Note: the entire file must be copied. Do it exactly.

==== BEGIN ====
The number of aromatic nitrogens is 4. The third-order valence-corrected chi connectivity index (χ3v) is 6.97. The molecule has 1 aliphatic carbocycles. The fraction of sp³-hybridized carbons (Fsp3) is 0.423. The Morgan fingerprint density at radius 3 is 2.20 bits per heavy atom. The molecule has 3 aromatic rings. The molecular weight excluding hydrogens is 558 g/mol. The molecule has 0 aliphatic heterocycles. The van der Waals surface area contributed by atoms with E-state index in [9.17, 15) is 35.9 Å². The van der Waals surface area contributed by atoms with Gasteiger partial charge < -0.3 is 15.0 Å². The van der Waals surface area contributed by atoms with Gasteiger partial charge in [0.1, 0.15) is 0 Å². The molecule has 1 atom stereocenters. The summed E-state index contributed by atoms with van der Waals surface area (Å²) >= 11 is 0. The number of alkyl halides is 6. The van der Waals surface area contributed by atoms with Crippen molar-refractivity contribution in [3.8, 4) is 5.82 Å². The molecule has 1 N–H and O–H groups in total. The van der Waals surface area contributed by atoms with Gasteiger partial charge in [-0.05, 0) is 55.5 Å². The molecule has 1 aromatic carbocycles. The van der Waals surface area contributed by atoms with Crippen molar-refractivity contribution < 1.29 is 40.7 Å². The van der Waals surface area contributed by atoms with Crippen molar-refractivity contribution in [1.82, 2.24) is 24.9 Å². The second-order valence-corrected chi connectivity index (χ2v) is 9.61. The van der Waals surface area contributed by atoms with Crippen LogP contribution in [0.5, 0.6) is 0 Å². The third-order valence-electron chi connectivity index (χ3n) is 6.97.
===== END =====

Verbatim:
The number of aromatic nitrogens is 4. The third-order valence-corrected chi connectivity index (χ3v) is 6.97. The molecule has 1 aliphatic carbocycles. The fraction of sp³-hybridized carbons (Fsp3) is 0.423. The Morgan fingerprint density at radius 3 is 2.20 bits per heavy atom. The molecule has 3 aromatic rings. The molecular weight excluding hydrogens is 558 g/mol. The molecule has 0 aliphatic heterocycles. The van der Waals surface area contributed by atoms with E-state index in [9.17, 15) is 35.9 Å². The van der Waals surface area contributed by atoms with Gasteiger partial charge < -0.3 is 15.0 Å². The van der Waals surface area contributed by atoms with Gasteiger partial charge in [0.1, 0.15) is 0 Å². The molecule has 1 atom stereocenters. The summed E-state index contributed by atoms with van der Waals surface area (Å²) >= 11 is 0. The number of alkyl halides is 6. The van der Waals surface area contributed by atoms with Crippen molar-refractivity contribution in [3.8, 4) is 5.82 Å². The molecule has 1 N–H and O–H groups in total. The van der Waals surface area contributed by atoms with Gasteiger partial charge in [-0.05, 0) is 55.5 Å². The molecule has 1 aromatic carbocycles. The van der Waals surface area contributed by atoms with Crippen molar-refractivity contribution < 1.29 is 40.7 Å². The van der Waals surface area contributed by atoms with Crippen molar-refractivity contribution in [1.82, 2.24) is 24.9 Å². The second-order valence-corrected chi connectivity index (χ2v) is 9.61. The van der Waals surface area contributed by atoms with Crippen LogP contribution in [0.5, 0.6) is 0 Å². The third-order valence-electron chi connectivity index (χ3n) is 6.97.